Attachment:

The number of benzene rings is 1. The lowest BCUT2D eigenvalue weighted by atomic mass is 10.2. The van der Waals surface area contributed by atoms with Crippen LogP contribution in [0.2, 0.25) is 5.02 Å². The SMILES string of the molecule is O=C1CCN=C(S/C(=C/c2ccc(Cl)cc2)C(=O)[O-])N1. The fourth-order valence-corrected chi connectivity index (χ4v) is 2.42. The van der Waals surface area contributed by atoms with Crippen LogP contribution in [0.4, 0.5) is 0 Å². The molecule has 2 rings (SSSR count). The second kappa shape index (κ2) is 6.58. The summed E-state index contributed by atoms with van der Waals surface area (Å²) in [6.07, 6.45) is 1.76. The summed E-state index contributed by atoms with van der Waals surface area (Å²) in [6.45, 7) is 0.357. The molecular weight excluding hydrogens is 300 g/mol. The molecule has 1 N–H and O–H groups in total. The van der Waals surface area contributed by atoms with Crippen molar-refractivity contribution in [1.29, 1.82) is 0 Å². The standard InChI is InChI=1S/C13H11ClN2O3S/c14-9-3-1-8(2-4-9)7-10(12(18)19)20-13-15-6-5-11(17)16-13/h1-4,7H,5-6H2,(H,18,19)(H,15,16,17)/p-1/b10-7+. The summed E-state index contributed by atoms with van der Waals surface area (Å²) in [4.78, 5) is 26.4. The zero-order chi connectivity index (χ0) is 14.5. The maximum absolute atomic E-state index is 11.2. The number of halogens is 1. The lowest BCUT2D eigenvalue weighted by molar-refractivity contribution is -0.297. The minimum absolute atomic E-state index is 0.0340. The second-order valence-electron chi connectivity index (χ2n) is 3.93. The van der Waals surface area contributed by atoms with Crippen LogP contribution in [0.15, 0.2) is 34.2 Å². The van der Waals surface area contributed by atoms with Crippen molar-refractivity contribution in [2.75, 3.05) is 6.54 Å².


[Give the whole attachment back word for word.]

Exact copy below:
The number of benzene rings is 1. The lowest BCUT2D eigenvalue weighted by atomic mass is 10.2. The van der Waals surface area contributed by atoms with Crippen LogP contribution in [0.2, 0.25) is 5.02 Å². The SMILES string of the molecule is O=C1CCN=C(S/C(=C/c2ccc(Cl)cc2)C(=O)[O-])N1. The fourth-order valence-corrected chi connectivity index (χ4v) is 2.42. The van der Waals surface area contributed by atoms with Crippen LogP contribution in [0.4, 0.5) is 0 Å². The molecule has 2 rings (SSSR count). The second kappa shape index (κ2) is 6.58. The summed E-state index contributed by atoms with van der Waals surface area (Å²) in [6.07, 6.45) is 1.76. The summed E-state index contributed by atoms with van der Waals surface area (Å²) in [6.45, 7) is 0.357. The molecular weight excluding hydrogens is 300 g/mol. The molecule has 1 N–H and O–H groups in total. The van der Waals surface area contributed by atoms with Crippen molar-refractivity contribution in [1.29, 1.82) is 0 Å². The standard InChI is InChI=1S/C13H11ClN2O3S/c14-9-3-1-8(2-4-9)7-10(12(18)19)20-13-15-6-5-11(17)16-13/h1-4,7H,5-6H2,(H,18,19)(H,15,16,17)/p-1/b10-7+. The summed E-state index contributed by atoms with van der Waals surface area (Å²) in [4.78, 5) is 26.4. The zero-order chi connectivity index (χ0) is 14.5. The maximum absolute atomic E-state index is 11.2. The number of halogens is 1. The lowest BCUT2D eigenvalue weighted by molar-refractivity contribution is -0.297. The minimum absolute atomic E-state index is 0.0340. The second-order valence-electron chi connectivity index (χ2n) is 3.93. The van der Waals surface area contributed by atoms with Crippen LogP contribution in [0.15, 0.2) is 34.2 Å². The van der Waals surface area contributed by atoms with Crippen molar-refractivity contribution in [2.75, 3.05) is 6.54 Å².